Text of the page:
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Hannah E. Wheeling is yet another victim of a shadow justice system in dire need of an overhaul.

Ms. Wheeling, who was murdered last week at the Cheltenham Youth Facility in Prince George’s County, dedicated her career to helping teens who ended up in the juvenile justice system.

Unfortunately, her killing is little more than a high-profile stumble by a system that does as much harm as good.

Based on a legal notion that people younger than a certain age don’t have the wherewithal to know crimes they commit are wrong, the juvenile justice system goes to great lengths to protect perpetrators of numerous malicious acts until they reach age 18. Unfortunately, for an unreasonable portion of the teens who end up in the juvenile justice system, it is little more than a training ground for how to misbehave when they become a legal age.

As readers of the arrest reports in this newspaper can attest, each year brings a new graduating class of 18-year-olds making the first of many court appearances. Very few are new to police, but, thanks to the juvenile justice system, those with substantial juvenile records, unavailable for public scrutiny, start with clean slates. For a lot of kids, this is fine. For others, it’s not. Society is denied justice every time a miscreant unable to be rehabilitated in the juvenile system ends up being loosed on the general public. While it remains to be seen what happened in the murder of Ms. Wheeling, it’s clear that the secretive juvenile justice system continues to be a font of trouble.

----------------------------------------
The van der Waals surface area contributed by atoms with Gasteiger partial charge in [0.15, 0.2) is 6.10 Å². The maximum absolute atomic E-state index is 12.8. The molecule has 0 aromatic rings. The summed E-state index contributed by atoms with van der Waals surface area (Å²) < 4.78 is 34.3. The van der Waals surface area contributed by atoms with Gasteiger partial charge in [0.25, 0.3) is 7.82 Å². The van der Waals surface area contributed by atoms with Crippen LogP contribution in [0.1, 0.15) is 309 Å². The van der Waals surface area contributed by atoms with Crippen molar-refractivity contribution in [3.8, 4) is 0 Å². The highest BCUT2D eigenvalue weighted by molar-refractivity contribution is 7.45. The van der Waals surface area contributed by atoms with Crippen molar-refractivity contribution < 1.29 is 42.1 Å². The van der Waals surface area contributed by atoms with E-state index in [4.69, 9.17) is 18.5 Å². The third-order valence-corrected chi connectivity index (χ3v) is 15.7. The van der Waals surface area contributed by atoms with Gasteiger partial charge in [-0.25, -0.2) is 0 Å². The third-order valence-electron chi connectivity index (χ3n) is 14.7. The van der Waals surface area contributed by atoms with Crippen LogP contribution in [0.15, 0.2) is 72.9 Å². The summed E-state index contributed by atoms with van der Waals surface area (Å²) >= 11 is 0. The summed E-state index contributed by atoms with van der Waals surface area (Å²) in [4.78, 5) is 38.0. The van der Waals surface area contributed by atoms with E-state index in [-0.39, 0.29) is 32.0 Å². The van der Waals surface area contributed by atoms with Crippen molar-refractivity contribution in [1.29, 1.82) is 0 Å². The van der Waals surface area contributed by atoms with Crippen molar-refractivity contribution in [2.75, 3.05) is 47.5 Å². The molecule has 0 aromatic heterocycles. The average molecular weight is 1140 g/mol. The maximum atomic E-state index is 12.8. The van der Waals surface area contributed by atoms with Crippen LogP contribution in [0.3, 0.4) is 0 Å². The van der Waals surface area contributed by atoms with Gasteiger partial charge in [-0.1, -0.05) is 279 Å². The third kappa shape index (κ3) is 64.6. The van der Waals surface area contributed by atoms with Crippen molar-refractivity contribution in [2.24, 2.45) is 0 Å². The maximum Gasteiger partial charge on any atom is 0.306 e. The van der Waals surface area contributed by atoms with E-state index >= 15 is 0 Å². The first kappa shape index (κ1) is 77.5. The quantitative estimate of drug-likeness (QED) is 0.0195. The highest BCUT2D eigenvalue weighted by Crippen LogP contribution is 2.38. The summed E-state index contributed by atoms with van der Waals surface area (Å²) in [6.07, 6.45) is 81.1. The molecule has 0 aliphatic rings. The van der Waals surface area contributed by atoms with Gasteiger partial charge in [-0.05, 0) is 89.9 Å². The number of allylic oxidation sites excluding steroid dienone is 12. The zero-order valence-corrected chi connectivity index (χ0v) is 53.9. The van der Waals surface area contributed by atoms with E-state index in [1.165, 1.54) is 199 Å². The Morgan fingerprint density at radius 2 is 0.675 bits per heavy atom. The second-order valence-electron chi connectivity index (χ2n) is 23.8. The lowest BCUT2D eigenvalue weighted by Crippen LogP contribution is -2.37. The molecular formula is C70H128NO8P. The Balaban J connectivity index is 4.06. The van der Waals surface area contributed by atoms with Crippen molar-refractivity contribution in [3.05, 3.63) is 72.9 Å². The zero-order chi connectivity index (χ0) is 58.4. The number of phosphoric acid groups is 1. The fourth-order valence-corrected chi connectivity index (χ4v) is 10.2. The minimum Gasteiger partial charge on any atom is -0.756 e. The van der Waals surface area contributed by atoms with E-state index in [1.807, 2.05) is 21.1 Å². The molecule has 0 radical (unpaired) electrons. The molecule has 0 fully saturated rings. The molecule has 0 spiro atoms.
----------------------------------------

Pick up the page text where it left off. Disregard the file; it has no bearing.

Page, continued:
If any good comes out of this tragedy, it will be a renewed focus on this irreparable part of our justice system that results in real change.

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